Ashton’s story; 4 years lost, battling Derby City Council for an appropriate education.

Photo courtesy : D Lind

By law every child is entitled to an “appropriate education” regardless of ability. The Council, legally, has to take the necessary steps to provide schooling that recognises the needs of the individual child.

Many parents of vulnerable children with special educational needs (SEN), have shocking stories of poor treatment by Derby City Council.

For Ashton Lind, the Council described his only schooling option for the future which would give him the best chance to “reach his potential” as an “inefficient use of resources”!

Who is Ashton…?

Ashton is a young boy, born in 2007. He has been diagnosed with autism and ADHD as well as other complexities which means that he finds interacting with people “incredibly unpredictable”. Like everyone, he is unique, he is not defined by his conditions. In the words of  a popular maxim   “If you’ve met one person with autism, you’ve met one person with autism”.

He has particular problems with how to process the abundance of signals from the environment which most people can routinely accommodate or ignore. He is near permanently in a state of “fight or flight” and managed anxiety; when this gets out of hand it manifests itself in severe behavioural difficulties for those around him.

Ashton is a young boy who likes his iPad, Xbox, cars, his dog, cat, family and their house. And what he thinks people like about him? “My hair, I’m cute, I’m lovely, and they want to be in my family”, and to cap it all “I’m fast”. He is articulate, knowledgeable in his areas of interest, and has an average level of cognitive and intellectual ability.

Ashton is a young boy trying to cope with all of this internally – his problems are invisible.

Early days…

Photo courtesy ; D Lind

It was recognised by his parents, at a very young age, that Ashton had some behavioural issues.  At nursery he was frequently hitting out at other children and throwing things. The only option available to them, as he got older, was a mainstream infant school.

Life got worse as he struggled to cope. He would disappear under tables, try and escape from school, hide up trees; his need to remove himself from the stressful environment was such that he would injure himself – on one occasion, so much so, that he fractured his elbow.

In January 2014, when Ashton was just over 6 years old, his parents felt something had to be done so they made a request for a Statement of Special Educational Needs (SEN); it should have taken around 6 months to complete.

The purpose of this was to secure more specialist provision to help Ashton with his education and to ensure his safety and well-being.

Delays in the SEN statement

The statement actually took a year to complete.

Despite Ashton’s documented problems, Derby City Council initially refused to initiate an assessment.  This was escalated to a Panel who upheld the refusal. Eventually in May 2014, Danielle Lind, Ashton’s mother, took it to the SEND Tribunal which drew on further information from an Educational Psychologist. In June 2014, 6 months after the initial request, Derby City Council finally agreed to start the process and assess Ashton.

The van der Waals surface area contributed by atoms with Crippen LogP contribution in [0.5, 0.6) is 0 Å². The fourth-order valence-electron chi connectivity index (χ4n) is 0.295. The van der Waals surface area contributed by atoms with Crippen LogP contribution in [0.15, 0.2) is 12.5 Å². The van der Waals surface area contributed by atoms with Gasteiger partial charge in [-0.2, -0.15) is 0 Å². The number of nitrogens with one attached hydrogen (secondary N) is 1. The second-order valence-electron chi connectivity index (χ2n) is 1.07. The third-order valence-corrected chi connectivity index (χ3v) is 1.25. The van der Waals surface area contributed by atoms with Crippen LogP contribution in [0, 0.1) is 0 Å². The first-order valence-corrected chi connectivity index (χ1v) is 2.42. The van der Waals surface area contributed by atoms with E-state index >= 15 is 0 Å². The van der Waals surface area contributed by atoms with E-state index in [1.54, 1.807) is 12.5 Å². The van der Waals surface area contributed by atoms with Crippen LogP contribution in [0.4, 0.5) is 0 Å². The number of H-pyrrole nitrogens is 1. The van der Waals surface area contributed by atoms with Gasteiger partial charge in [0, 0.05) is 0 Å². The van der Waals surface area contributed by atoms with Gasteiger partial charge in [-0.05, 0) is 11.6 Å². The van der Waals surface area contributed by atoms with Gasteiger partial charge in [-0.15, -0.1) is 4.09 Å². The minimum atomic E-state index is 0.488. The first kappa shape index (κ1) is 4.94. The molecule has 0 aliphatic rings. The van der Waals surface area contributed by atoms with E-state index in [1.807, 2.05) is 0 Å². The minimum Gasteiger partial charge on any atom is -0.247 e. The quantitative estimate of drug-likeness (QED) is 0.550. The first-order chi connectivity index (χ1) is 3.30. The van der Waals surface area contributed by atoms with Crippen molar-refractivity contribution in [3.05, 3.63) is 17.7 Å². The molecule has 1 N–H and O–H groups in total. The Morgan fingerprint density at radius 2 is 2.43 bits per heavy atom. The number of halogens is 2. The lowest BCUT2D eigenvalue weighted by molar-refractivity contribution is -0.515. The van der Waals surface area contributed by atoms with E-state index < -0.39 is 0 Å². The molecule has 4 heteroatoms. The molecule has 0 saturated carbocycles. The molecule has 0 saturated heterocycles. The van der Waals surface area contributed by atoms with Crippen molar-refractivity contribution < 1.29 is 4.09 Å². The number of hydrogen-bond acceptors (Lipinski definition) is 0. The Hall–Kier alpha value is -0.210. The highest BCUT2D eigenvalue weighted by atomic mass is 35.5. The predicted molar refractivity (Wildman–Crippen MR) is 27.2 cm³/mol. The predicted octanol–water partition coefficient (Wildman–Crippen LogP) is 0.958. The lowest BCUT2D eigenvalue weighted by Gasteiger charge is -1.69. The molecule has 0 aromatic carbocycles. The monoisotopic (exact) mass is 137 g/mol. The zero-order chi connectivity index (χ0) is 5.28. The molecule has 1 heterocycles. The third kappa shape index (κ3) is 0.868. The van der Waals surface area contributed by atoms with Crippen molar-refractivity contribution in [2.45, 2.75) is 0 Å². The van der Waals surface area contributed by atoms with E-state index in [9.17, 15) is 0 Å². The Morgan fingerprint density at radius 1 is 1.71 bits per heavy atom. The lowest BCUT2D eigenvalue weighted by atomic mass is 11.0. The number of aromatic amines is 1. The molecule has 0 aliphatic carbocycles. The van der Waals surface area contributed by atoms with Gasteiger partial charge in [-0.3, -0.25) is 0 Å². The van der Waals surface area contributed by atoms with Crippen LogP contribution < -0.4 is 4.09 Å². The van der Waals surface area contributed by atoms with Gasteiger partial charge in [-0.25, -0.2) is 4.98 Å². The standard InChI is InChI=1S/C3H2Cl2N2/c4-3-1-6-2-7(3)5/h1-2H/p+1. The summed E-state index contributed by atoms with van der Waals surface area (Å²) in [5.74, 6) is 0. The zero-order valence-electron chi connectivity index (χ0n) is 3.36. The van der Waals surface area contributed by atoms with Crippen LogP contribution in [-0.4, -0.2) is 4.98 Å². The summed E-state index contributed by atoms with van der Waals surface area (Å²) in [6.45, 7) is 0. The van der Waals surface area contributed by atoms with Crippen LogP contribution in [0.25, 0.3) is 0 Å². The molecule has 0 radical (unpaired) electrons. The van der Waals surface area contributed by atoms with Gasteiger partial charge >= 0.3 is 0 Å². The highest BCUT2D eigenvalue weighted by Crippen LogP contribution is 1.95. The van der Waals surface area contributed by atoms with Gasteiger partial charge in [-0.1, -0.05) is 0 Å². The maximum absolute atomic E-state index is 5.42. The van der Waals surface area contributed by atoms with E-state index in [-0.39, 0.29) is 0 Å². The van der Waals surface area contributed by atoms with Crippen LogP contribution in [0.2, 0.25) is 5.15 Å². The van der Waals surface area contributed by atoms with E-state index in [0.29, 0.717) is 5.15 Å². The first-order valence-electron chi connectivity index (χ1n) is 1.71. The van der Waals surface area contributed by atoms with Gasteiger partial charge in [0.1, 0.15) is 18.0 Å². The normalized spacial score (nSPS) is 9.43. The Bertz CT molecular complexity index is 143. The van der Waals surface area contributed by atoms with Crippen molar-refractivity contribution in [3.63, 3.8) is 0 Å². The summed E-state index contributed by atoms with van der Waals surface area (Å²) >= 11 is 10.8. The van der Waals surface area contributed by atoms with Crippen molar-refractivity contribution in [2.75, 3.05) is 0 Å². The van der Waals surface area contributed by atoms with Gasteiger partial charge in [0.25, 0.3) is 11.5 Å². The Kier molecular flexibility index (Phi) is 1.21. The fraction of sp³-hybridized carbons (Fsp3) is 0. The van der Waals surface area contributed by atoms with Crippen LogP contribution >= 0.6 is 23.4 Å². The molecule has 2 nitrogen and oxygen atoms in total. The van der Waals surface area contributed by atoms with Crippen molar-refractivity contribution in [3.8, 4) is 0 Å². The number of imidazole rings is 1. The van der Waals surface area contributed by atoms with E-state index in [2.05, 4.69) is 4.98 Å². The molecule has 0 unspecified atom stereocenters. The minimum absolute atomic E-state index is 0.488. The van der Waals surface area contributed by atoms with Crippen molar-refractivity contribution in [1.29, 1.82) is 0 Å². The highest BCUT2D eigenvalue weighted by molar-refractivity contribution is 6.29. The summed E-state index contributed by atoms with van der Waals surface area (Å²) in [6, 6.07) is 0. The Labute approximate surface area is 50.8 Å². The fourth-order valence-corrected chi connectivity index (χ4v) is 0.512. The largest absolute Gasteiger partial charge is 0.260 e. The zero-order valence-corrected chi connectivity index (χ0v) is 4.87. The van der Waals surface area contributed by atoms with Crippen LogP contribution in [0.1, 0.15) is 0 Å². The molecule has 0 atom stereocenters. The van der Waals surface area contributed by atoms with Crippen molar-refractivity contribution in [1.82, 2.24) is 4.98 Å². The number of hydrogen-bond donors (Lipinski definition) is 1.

In September 2014 Ashton moved to Brackensdale Junior school – a mainstream provision with a separate specialist unit.  The draft of his SEN statement was not specific about the support he should receive. This was contested by Danielle.

In January 2015, the final statement was approved, and in February 2015, Ashton moved to the specialist placement at Brackensdale – known as the “Phoenix” suite.

This complaint was referred to the Local Government Ombudsman (LGO) who found in Danielle’s  favour.  The LGO noted that

“Mrs Lind had been fighting for support for her child for the past year and it has caused her enormous distress and stress for the family. Ashton has constantly been off school for long periods. Mrs Lind says she has been unable to work”

Ashton received no “appropriate education” from September to December 2014

The LGO concluded that

“…there is evidence of avoidable delay by the Council in issuing Ashton’s statement and this amounts to fault”

Whilst the Phoenix suite was a smaller class size of just 8 pupils, Ashton still had to enter mainstream schooling to get full access to the curriculum. There was an increase in noise and unpredictability in the environment which actually resulted in more distress and anxiety for Ashton, despite the best efforts of everyone involved.

The challenge of securing a more appropriate school

In September 2014, the Government introduced a new form of SEN statement – an Education, Health and Care Plan (EHCP) which was designed to be a more comprehensive document about the child’s needs.  Anyone with a SEN statement would have to be converted to an EHCP by 31st March 2018, and the conversion timescale was legislated at 20 weeks.

Danielle made a formal request for Ashton’s “conversion” to start in January 2016 – it should have been completed by June 2016. By June 2017, Andy Smith, Derby City Council’s Strategic Director of People Services had written  to Danielle to apologise for the delay in the finalisation of the conversion and committed to close it out by July 2017. It was actually agreed in January 2018 – 18 months later. In the paperwork for the Appeal hearing,  Derby City Council did accept that the delays had been “unhelpful”.